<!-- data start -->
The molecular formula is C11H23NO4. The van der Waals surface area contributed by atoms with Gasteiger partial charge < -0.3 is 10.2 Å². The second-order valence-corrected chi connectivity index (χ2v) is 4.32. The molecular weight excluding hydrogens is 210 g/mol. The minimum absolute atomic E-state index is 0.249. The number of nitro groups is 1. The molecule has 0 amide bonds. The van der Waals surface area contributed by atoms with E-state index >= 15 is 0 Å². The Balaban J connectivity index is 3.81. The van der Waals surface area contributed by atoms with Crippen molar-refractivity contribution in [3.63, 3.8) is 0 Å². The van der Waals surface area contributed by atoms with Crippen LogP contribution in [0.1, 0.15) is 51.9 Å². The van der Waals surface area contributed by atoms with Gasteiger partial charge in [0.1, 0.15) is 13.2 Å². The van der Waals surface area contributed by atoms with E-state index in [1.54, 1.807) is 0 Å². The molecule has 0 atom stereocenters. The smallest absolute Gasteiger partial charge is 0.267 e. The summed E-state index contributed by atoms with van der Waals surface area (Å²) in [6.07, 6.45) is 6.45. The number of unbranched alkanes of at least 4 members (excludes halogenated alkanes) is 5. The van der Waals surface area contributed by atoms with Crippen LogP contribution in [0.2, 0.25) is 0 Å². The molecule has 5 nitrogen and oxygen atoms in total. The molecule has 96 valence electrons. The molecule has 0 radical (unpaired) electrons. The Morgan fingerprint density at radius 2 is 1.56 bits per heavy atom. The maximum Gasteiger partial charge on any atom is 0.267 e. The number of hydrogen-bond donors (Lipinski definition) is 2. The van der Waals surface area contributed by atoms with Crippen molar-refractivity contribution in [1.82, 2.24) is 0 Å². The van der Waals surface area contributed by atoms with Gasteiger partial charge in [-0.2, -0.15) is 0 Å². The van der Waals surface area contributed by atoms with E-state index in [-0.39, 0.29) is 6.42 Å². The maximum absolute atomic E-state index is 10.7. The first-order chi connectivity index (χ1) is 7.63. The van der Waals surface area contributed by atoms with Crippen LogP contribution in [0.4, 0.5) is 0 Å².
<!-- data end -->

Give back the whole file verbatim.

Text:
The molecular formula is C11H23NO4. The van der Waals surface area contributed by atoms with Gasteiger partial charge < -0.3 is 10.2 Å². The second-order valence-corrected chi connectivity index (χ2v) is 4.32. The molecular weight excluding hydrogens is 210 g/mol. The minimum absolute atomic E-state index is 0.249. The number of nitro groups is 1. The molecule has 0 amide bonds. The van der Waals surface area contributed by atoms with E-state index >= 15 is 0 Å². The Balaban J connectivity index is 3.81. The van der Waals surface area contributed by atoms with Crippen molar-refractivity contribution in [3.63, 3.8) is 0 Å². The van der Waals surface area contributed by atoms with Crippen LogP contribution in [0.1, 0.15) is 51.9 Å². The van der Waals surface area contributed by atoms with Gasteiger partial charge in [0.1, 0.15) is 13.2 Å². The van der Waals surface area contributed by atoms with E-state index in [1.54, 1.807) is 0 Å². The molecule has 0 atom stereocenters. The smallest absolute Gasteiger partial charge is 0.267 e. The summed E-state index contributed by atoms with van der Waals surface area (Å²) in [6.07, 6.45) is 6.45. The number of unbranched alkanes of at least 4 members (excludes halogenated alkanes) is 5. The van der Waals surface area contributed by atoms with Crippen LogP contribution in [0.2, 0.25) is 0 Å². The molecule has 5 nitrogen and oxygen atoms in total. The molecule has 96 valence electrons. The molecule has 0 radical (unpaired) electrons. The Morgan fingerprint density at radius 2 is 1.56 bits per heavy atom. The maximum Gasteiger partial charge on any atom is 0.267 e. The number of hydrogen-bond donors (Lipinski definition) is 2. The van der Waals surface area contributed by atoms with Crippen molar-refractivity contribution in [1.82, 2.24) is 0 Å². The van der Waals surface area contributed by atoms with Gasteiger partial charge in [-0.2, -0.15) is 0 Å². The van der Waals surface area contributed by atoms with E-state index in [-0.39, 0.29) is 6.42 Å². The maximum absolute atomic E-state index is 10.7. The first-order chi connectivity index (χ1) is 7.63. The van der Waals surface area contributed by atoms with Crippen LogP contribution in [0.4, 0.5) is 0 Å².